DOTHAN, Ala. (WDHN) – Visit Dothan’s board of directors is breaking its silence after its president and CEO pleaded guilty to knowingly committing federal bank fraud.
This council said they were going to back their man and they wanted a confessed felon to continue overseeing a tourism organization that collects over a million dollars of taxpayers’ money.
Dothan Chairman and CEO Aaron McCreight could face up to 30 years in prison after pleading guilty on Thursday to federal bank fraud charges in Iowa.
On Friday, Dean Mitchell and Bill Durden, two members of Visit Dothan’s board of directors, said that although he had now admitted fraud in court, they still believed he was the right person for the job.
“Aaron is basically the Bryce Young of this industry,” Durden said.
Currently, the Visit Dothan board is backing McCreight, a confessed felon, and defending their decision to keep him on the stand.
“We are the board and we have oversight of it,” Mitchell said. “We have very close monitoring. We have all of these checks and balances in place that give us great confidence that a situation that happened in Iowa will not happen in Dothan.
What happened in Iowa was that McCreight tricked the bank into having a festival called Newbo Evolve, and told his CFO to fake the bank’s numbers.
In the end, the bank had lost $1.5 million and the sellers had not been paid $800,000. In court, he admitted knowingly committing the fraud.
However, Visit Dothan said the main reason they don’t think he could do such an act here is because Dothan doesn’t bring great acts.
“We don’t do events of this magnitude in this size,” Mitchell said. “We focus on sports and tournaments with our partners in Dothan town and our hotels. We don’t or ever have the interest of doing a large scale event where we have to go ahead and borrow money from a bank.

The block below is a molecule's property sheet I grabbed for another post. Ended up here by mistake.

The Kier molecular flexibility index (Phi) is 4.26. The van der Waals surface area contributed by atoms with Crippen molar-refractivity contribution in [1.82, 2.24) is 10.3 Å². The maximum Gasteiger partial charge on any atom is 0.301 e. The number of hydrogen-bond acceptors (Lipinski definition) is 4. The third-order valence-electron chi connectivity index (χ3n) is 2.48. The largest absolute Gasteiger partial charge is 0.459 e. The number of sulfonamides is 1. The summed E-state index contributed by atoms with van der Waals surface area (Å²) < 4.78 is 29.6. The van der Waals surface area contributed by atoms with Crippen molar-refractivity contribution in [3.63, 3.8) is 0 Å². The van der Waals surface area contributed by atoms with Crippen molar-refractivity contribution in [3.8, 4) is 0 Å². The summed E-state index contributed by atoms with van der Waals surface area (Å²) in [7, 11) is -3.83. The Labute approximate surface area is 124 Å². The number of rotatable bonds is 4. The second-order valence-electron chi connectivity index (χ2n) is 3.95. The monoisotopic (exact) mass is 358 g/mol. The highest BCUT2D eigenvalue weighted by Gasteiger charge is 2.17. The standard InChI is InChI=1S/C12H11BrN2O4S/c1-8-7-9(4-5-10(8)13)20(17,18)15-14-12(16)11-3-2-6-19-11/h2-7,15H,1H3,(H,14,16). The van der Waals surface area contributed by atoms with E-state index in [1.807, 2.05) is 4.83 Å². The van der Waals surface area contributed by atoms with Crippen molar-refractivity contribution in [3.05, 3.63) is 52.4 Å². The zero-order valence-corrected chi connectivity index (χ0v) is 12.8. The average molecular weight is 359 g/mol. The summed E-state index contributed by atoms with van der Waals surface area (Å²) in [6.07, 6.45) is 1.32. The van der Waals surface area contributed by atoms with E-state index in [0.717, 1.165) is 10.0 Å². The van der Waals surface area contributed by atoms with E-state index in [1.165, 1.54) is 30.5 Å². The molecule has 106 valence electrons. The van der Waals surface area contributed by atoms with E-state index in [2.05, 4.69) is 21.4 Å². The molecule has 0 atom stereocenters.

Visit Dothan’s board told WDHN they knew McCreight was fired from Go Cedar Rapids for the bank fraud incident, and they knew that before they hired him as president and chief executive officer. direction.
“I still stand by my statement that I made many years ago when we first hired him,” Durden said. “Iowa’s loss is Dothan’s gain.”
McCreight will remain free until his conviction, which means the organization will continue to pay McCreight with funds it receives, in part, from the City of Dothan and public taxes.
Visit Dothan receives 4% of the 9% accommodation tax that Dothan collects from visitors.
“I think if you look at Aaron’s track record, in terms of hotel revenue tournaments, sports facilities, tourism dollars, there’s no doubt that he’s the right person for the job,” he said. Mitchell said.
Visit Dothan also said that every invoice and check they receive, regardless of the amount, must be signed by two people and passed through a CPA company, with regular reviews of their finances.
WDHN has reached out to McCreight and his attorney multiple times for comment, but has yet to receive a response. In addition to decades in prison, McCreight could also face a $1 million fine and up to five years of supervised release after any jail time.